“There are two different sides to it,” he said. “On one side of the fence, if you’re a known artist and you do that, then it’s genius. But if you’re an unknown artist, people don’t understand it until it gets to the stage where you’re big enough for people to accept it. But right now as an unknown artist, I think it’s confusing for people because they’re so used to having everyone put themselves in that one compartment and release a couple songs and make their money off of them. For someone who wants to start up a brand and a worldwide global music style, it’s going to take time for people to receive it the way I’d like them to. I think that’s natural and I don’t blame people for that because that’s the way the industry’s been worked these days. People just want to have their cash cow and their one-hit wonder. That’s not what I want to do. I want to have a 15-20 year career.”

At least that, and in the meantime, Noise is willing to be patient, stick to his guns, and put in the work necessary to get to where he wants to go. It’s the Birmingham work ethic in him.

“When you’ve been in a situation in life of desperation, and not so much as in poverty, but being at the point where there’s been no money around and you’ve seen your parents struggle and things like that, there’s nothing else right now that I want to do or can see myself doing in life,” he said. “And everything that I’ve done so far would be in vain if I was to quit, and the statement I’m trying to make is so big that it will take time and I understand that. I have patience, but the journey that I’ve had so far is to put in the autobiography and to stack up until it does click. Without struggle, there’s never any progress, so everything that’s happened to me so far – all the no’s and the “that’s not gonna work” or “We don’t want to play this,” that’s just in the back story. It happened to all the biggest artists, and since I’ve been in the industry, “Happy” by Pharrell was turned down by radio. So when you hear things like that, on the one side of the coin, it’s almost like, if that gets turned down, how do I have a chance? But then on the other side, it’s well, if he’s getting turned down, then why do I have to worry?”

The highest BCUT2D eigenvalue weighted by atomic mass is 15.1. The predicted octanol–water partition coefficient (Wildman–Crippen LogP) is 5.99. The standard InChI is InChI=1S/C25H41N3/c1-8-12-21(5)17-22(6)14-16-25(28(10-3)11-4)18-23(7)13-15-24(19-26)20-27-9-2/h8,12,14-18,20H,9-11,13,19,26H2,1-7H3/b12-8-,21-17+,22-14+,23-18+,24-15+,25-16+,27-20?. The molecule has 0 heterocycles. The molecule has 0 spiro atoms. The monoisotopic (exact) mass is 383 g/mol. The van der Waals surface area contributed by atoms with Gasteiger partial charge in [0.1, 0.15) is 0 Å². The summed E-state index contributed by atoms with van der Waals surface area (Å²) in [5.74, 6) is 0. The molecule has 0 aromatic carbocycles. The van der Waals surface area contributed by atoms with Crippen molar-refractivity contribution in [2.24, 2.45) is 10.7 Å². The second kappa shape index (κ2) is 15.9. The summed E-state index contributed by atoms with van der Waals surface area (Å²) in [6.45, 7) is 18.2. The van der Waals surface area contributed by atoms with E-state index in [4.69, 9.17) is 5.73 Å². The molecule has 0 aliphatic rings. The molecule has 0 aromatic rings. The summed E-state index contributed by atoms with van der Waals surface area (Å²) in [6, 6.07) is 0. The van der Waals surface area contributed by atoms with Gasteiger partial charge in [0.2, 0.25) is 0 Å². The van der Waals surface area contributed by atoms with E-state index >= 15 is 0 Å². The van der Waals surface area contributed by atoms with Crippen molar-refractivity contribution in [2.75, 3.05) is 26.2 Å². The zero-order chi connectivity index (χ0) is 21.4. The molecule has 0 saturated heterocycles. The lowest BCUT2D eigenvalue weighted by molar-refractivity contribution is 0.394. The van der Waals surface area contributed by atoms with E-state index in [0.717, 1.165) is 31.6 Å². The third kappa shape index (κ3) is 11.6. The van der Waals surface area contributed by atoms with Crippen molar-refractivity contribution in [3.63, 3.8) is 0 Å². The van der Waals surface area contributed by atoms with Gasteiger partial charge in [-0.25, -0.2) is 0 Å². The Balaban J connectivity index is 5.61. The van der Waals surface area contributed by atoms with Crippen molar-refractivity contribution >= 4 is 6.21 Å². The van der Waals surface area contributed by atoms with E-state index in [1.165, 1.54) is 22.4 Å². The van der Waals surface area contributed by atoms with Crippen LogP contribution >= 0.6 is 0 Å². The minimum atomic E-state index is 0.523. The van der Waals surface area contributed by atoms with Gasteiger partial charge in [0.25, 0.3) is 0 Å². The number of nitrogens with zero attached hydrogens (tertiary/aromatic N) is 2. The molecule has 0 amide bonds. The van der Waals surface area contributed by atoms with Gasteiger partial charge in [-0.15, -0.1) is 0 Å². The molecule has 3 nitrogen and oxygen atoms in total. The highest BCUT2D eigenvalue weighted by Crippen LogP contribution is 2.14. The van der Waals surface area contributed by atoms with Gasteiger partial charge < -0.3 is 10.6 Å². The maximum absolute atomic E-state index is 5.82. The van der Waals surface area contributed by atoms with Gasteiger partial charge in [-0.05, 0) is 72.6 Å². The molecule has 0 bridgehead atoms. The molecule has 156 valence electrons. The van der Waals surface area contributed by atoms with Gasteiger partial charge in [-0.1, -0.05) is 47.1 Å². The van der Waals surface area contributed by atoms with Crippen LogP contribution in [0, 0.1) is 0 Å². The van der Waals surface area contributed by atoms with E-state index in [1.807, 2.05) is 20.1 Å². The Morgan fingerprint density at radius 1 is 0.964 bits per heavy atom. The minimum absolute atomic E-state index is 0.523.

Born and raised in the same city that produced Black Sabbath and Judas Priest, Noise’s music is far removed from that of the heavy metal gods, but that’s not to say he doesn’t have a healthy respect for the past – if the Sammy Davis influence wasn’t enough for you.